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From virtual to reality, Infurnia’s solution captures your imagination


Raunak Arora, a Bengaluru-based businessman, spent around Rs 20 lakh furnishing his palatial new home. He was promised an exceptional kitchen that was within his budget, but when the end product finally came, he was unhappy with it. What he had visualised and reality painted two different pictures.

TeamPic

He wasn’t alone. Nikhil Kumar, whose father was associated with the furniture industry, realised that the consumer was often unable to visualise how furniture would look before the end product was ready. He thought of creating a solution for this problem.

As luck would have it, Nikhil, 27, an IIT-Bombay graduate, met Lovepreet Mann, 26, an IIT-Kharagpur graduate, through a common friend. Realising that Lovepreet had the same idea in mind, they decided to join hands to launch a startup.

The duo decided to start a platform that would focus on bringing 3D visualisation solutions for furniture design.

In December 2014, they incorporated Infurnia, a technology and services company catering to the furniture industry. It is a SaaS-based design tool for furniture stores and designers.

“We build innovative technologies and connect different stakeholders in the industry, who are using it. We have solutions for manufacturers, furniture stores, franchisors, interior designers, builders, and later for end-consumers. Our customisation technology allows you to instantly change the shape, size, laminate, colour and hardware. Internal features like shelves, drawers, baskets, and pullouts can be interactively fine-tuned to a customer’s requirement,” says Lovepreet, Co-founder, Infurnia.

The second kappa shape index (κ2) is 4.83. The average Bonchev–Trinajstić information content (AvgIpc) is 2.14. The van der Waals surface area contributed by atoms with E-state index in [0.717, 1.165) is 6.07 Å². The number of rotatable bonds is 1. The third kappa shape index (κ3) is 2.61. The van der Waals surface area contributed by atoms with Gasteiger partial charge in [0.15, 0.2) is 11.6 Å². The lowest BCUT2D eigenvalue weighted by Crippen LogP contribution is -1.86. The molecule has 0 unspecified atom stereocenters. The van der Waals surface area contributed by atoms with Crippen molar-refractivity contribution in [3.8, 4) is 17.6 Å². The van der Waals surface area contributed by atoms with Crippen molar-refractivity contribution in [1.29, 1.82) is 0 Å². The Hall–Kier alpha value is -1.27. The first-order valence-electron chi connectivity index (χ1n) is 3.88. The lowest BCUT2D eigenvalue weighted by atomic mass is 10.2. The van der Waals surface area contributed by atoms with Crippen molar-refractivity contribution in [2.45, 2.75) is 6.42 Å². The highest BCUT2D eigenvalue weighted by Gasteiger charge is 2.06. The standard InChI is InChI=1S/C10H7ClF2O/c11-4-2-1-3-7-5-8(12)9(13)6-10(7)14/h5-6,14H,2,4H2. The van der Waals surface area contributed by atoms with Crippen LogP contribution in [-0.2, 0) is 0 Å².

He adds that it is such an easy tool that even interior designers who are not tech-savvy can use it. They can also interactively customise the design at client locations on a tablet. It’s completely web-based. Nobody needs to download anything. “What we offer is CAD-like functionality with a really easy to use and pleasing interface, and design speeds no other tool can match.”

Set to launch new features

Where there are a few companies that offer visualisation, Infurnia goes a step further and offers virtualisation. All a person has to do is take panorama photo of their kitchen and the platform creates a virtual room which has the exact same size, shape, doors and windows instantly. This virtual room is then used to implement the new design and the customer can see exactly what his or her new kitchen will look like.

“The current players either visualise the furniture in standard virtual rooms or they ask you take measurements of each and every wall, door, and windows; then use that to create a virtual room through a room planner app, which is again not the easiest to use,” says Lovepreet.

This innovative product eliminates the cost of hiring an expensive CAD team and infrastructure, reduces sale conversion time, traveling costs for the interior designer, and increases the chances of conversion too, he explains.

Initially, the platform was designed to focus on the visualisation aspect of furniture, but the founders soon realised they could add real value if they actually allowed customers to customise the furniture as well. When they went to market with their first consumer solution, they realised not everyone was interested in customising furniture to their requirement themselves. So, they decided to expand their offerings to include interior designers and end-consumers.